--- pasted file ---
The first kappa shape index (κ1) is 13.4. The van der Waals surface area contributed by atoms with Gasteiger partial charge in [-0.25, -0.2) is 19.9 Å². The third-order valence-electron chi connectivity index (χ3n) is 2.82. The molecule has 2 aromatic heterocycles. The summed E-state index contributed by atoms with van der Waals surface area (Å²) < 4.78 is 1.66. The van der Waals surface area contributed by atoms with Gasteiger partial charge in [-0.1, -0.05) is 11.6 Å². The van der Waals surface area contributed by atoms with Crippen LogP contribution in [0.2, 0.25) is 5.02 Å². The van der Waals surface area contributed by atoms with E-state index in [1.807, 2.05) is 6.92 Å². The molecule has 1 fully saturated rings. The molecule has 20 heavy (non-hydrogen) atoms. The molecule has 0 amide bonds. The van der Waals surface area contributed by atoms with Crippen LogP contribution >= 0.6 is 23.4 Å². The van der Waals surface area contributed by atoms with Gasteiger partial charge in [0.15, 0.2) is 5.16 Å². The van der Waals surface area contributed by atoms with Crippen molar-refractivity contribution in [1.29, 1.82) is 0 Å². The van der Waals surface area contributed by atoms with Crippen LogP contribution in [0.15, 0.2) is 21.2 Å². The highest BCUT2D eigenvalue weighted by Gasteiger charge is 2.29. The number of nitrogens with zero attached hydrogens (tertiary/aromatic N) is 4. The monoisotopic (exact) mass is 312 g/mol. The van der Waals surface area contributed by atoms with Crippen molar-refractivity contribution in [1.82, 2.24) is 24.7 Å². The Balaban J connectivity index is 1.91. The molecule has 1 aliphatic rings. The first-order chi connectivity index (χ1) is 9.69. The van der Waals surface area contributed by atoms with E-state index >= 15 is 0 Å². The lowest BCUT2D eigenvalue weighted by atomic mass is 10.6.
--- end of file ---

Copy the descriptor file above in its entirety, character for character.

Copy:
The first kappa shape index (κ1) is 13.4. The van der Waals surface area contributed by atoms with Gasteiger partial charge in [-0.25, -0.2) is 19.9 Å². The third-order valence-electron chi connectivity index (χ3n) is 2.82. The molecule has 2 aromatic heterocycles. The summed E-state index contributed by atoms with van der Waals surface area (Å²) < 4.78 is 1.66. The van der Waals surface area contributed by atoms with Gasteiger partial charge in [-0.1, -0.05) is 11.6 Å². The van der Waals surface area contributed by atoms with Crippen LogP contribution in [0.2, 0.25) is 5.02 Å². The van der Waals surface area contributed by atoms with E-state index in [1.807, 2.05) is 6.92 Å². The molecule has 1 fully saturated rings. The molecule has 20 heavy (non-hydrogen) atoms. The molecule has 0 amide bonds. The van der Waals surface area contributed by atoms with Crippen LogP contribution >= 0.6 is 23.4 Å². The van der Waals surface area contributed by atoms with Gasteiger partial charge in [0.15, 0.2) is 5.16 Å². The van der Waals surface area contributed by atoms with Crippen molar-refractivity contribution in [1.29, 1.82) is 0 Å². The van der Waals surface area contributed by atoms with Crippen LogP contribution in [0.15, 0.2) is 21.2 Å². The highest BCUT2D eigenvalue weighted by Gasteiger charge is 2.29. The number of nitrogens with zero attached hydrogens (tertiary/aromatic N) is 4. The monoisotopic (exact) mass is 312 g/mol. The van der Waals surface area contributed by atoms with Crippen molar-refractivity contribution in [1.82, 2.24) is 24.7 Å². The Balaban J connectivity index is 1.91. The molecule has 1 aliphatic rings. The first-order chi connectivity index (χ1) is 9.69. The van der Waals surface area contributed by atoms with E-state index >= 15 is 0 Å². The lowest BCUT2D eigenvalue weighted by atomic mass is 10.6.